Liberal Democracy still rules in theory and practice under an administrative state that tries to ballance forces seeking "Alpha"(Megalothymia) with forces seeking "Beta" (Isothymia). The end.

The bus driver is the white house is a complete, utter failure. Make all the long-winded excuses that you want. Failed. Failed. Failed.

At a time when we're talking about drastically reducing the federal budget, do you think it's wise to take on another war? The cost of the adventures in Iraq and Afghanistan makes Obamacare look like small potatoes, indeed.

John, Libya is a small, flat nation, and with multilateral intervention it would be accomplished pretty quickly. My real worry is what would have replaced the nutjob. There's the rub. I wouldn't want to expend blood and treasure simply to install another Islamic Republic.

The rub, indeed. If Iraq and Afghanistan have taught us nothing else, it is that overthrowing tyrannical regimes is relatively easy. Ensuring that more acceptable ones emerge to replace them is an entirely different matter. Before I back another foreign adventure I want to make damned certain that it it serves the national interest, and doesn't merely satisfy our moral sensibilities.

It's Dan Henninger and not everyone can read it.

It has been pitiful to read of those Libyans trying to overthrow Ghadafi who are waiting and hoping for the US to do for them what it did for the Iraqis. You'd think, given that there is an armed resistance, that one of the old arguments of Democrats would inspire them to action: "If the people wished to overthrow Saddam, they would rise up and haven't. They must like him and we have no right to interfere."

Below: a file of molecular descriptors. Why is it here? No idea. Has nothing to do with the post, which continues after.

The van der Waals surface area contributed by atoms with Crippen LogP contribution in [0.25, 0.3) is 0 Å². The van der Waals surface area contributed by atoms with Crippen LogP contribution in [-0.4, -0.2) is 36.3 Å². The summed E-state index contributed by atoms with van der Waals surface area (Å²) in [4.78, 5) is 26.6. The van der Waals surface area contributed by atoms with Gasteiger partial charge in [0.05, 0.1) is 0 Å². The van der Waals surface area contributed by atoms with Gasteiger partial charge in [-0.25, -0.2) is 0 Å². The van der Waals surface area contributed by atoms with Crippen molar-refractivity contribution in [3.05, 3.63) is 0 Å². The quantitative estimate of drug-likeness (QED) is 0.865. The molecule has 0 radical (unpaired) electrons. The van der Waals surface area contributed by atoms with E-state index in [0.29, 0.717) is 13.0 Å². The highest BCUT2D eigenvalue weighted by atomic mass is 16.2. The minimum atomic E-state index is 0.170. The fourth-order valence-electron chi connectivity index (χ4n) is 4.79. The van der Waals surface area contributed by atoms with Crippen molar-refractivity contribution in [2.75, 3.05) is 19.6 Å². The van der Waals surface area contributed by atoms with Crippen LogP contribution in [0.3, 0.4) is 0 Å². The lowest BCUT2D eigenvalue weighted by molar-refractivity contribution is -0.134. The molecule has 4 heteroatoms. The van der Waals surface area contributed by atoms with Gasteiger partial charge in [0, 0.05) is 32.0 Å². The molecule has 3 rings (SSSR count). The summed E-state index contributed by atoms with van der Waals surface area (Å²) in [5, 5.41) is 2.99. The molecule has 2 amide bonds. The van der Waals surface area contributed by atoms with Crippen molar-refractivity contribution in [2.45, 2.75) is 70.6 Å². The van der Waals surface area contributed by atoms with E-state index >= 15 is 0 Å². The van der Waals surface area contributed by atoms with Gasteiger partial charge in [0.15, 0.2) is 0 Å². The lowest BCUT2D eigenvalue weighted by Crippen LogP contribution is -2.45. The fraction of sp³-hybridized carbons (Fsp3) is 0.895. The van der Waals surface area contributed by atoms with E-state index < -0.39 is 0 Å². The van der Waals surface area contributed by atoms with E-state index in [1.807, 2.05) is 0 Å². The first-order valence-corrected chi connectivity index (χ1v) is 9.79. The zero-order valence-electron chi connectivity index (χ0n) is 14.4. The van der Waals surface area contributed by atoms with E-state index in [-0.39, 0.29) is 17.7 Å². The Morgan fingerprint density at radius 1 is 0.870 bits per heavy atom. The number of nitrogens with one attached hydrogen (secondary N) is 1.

Maybe we have to get used to doing nothing. Maybe the whole world will have to get used to our doing nothing, too.

What's the U.S. security interest in Libya that's worth the cost in treasure, and maybe of blood, in involving ourselves. You guys are the limited government people--what's the limit on U.S. responsibilities to police the internal affairs of another sovereign nation?

Where is Peter Lawler?

I seem to remember him here posting that Obama wasn't that radical, wouldn't be much of a departure from the Clinton model and that Republican fear-mongering during that presidential race was unworthy. That's a paraphrase of course, but that's roughly the gist of his many remarks about Obama. At least what I remember from them.

So where is he?

I want a mea culpa, mea maxima culpa id est.

So, it is about the expense? The Obama admin. is suddenly worried about what something will cost?